This recent report, published jointly by Henley Business School and the Institute of Chartered Secretaries and Administrators (ICSA) was based on in-depth research of the role amongst FTSE, SME and private, not-for-profit and public sector board-level stakeholders in UK, Republic of Ireland and internationally based organisations. It found that the company secretary adds significant value as a vital go-between and helps facilitate the successful delivery of organisational objectives.

This report from Egon Zehnder focuses on interviews of chairmen and independent directors from several leading global companies where chairman and CEO roles are split. It looks at a number of topics that are relevant in today’s boardrooms, including risk, succession planning, strategy and group dynamics. 

EY have produced this report, which is based on a series of individual meetings and roundtables held by EY and The Investment Association. The meetings brought together leading chairmen, board directors and senior investors in order to debate the issue of board effectiveness. The report aims to highlight leading practice for improving and demonstrating board effectiveness, and takes into account seven themes including the role of the chairman, progress on diversity, and the purpose and impact of board evaluations. 

For this report, EY has teamed up with Kennesaw State University’s Cox Family Enterprise Center, to survey the world’s largest family businesses. The survey focussed on seven success factors, including women in leadership, cybersecurity, and corporate social responsibility. The report looks at the leaders of family businesses, the views of management, and also the plans for future growth which shows the success of these companies – with 68% planning to increase their production capacity in 2015.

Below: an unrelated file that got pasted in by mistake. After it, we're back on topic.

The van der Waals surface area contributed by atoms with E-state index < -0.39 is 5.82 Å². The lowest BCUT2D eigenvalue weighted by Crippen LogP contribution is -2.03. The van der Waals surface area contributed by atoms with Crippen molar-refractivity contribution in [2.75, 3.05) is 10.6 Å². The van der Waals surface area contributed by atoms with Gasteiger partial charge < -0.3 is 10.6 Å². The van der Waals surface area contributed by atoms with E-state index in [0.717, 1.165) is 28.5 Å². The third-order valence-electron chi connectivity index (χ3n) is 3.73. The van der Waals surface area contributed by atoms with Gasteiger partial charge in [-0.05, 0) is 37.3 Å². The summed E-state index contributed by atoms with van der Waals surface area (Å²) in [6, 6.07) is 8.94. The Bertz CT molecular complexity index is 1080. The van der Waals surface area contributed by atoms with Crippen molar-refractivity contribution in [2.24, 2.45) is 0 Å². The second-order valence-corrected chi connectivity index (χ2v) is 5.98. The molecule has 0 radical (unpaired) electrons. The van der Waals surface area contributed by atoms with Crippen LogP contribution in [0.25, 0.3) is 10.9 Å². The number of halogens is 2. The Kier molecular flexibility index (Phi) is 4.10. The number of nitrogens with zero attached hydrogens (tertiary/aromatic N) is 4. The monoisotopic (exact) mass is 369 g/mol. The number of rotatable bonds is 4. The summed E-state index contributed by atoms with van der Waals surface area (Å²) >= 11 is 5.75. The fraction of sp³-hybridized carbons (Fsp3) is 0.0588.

This research is from ESRC, Sapphire Partners and Kings College London, and shows that the recent efforts to increase the participation of women on boards have had a significant effect, particularly on FTSE boards. Women are being encouraged by their networks to seek NED roles, and are targeting FTSE boards. Men, on the other hand, are targeting a wider set of boards including non-FTSE plc and private company boards. The report was launched at an event on 12th March, at which the panel consisted of Carola Hoyos from the FT NED Club; Helena Morrissey from the 30 percent club; and Robert Swannell, Chairman of Marks & Spencer.

This survey from Deloitte is now in its third consecutive year of publication. It aims to provide a unique perspective on the concerns that boards of directors face around the world, on a variety of corporate governance matters. These matters range from board composition and risk oversight, to the directors’ role in strategy. This year’s survey also covers topics such as cyber security, compliance, and anti-corruption regulations. 

This article by G & C Digital discusses the rise of 'briefcase technology' and what this will mean in the Boardroom. Whilst recognising how technology can be a massive benefit and make life much easier in many respects, the article also looks at many of the risks involved with software and offers tips on how to best secure important information.